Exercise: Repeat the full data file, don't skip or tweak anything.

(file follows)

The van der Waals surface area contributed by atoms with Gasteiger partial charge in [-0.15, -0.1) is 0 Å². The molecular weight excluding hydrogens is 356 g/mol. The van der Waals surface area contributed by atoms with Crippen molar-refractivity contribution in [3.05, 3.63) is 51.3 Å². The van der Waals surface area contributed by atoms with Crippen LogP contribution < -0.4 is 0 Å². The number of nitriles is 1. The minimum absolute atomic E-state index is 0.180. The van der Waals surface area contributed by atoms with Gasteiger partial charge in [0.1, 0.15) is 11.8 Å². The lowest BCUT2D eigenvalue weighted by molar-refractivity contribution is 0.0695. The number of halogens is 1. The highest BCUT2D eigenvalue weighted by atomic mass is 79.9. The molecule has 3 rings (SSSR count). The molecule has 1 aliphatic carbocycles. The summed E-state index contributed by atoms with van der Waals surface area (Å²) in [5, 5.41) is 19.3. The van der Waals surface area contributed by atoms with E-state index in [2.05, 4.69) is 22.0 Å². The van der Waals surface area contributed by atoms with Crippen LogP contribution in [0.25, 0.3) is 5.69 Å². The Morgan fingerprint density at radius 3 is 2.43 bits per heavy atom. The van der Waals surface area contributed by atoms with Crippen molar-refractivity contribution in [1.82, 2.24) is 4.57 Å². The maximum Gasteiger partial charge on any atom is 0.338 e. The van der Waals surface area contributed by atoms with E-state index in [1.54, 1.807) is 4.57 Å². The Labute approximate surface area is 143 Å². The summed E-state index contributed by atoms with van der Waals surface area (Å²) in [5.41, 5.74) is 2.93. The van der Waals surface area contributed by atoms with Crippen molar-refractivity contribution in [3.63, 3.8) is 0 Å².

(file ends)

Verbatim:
The van der Waals surface area contributed by atoms with Gasteiger partial charge in [-0.15, -0.1) is 0 Å². The molecular weight excluding hydrogens is 356 g/mol. The van der Waals surface area contributed by atoms with Crippen molar-refractivity contribution in [3.05, 3.63) is 51.3 Å². The van der Waals surface area contributed by atoms with Crippen LogP contribution < -0.4 is 0 Å². The number of nitriles is 1. The minimum absolute atomic E-state index is 0.180. The van der Waals surface area contributed by atoms with Gasteiger partial charge in [0.1, 0.15) is 11.8 Å². The lowest BCUT2D eigenvalue weighted by molar-refractivity contribution is 0.0695. The number of halogens is 1. The highest BCUT2D eigenvalue weighted by atomic mass is 79.9. The molecule has 3 rings (SSSR count). The molecule has 1 aliphatic carbocycles. The summed E-state index contributed by atoms with van der Waals surface area (Å²) in [5, 5.41) is 19.3. The van der Waals surface area contributed by atoms with E-state index in [2.05, 4.69) is 22.0 Å². The van der Waals surface area contributed by atoms with Crippen LogP contribution in [0.25, 0.3) is 5.69 Å². The Morgan fingerprint density at radius 3 is 2.43 bits per heavy atom. The van der Waals surface area contributed by atoms with Crippen molar-refractivity contribution in [1.82, 2.24) is 4.57 Å². The maximum Gasteiger partial charge on any atom is 0.338 e. The van der Waals surface area contributed by atoms with E-state index in [1.54, 1.807) is 4.57 Å². The Labute approximate surface area is 143 Å². The summed E-state index contributed by atoms with van der Waals surface area (Å²) in [5.41, 5.74) is 2.93. The van der Waals surface area contributed by atoms with Crippen molar-refractivity contribution in [3.63, 3.8) is 0 Å².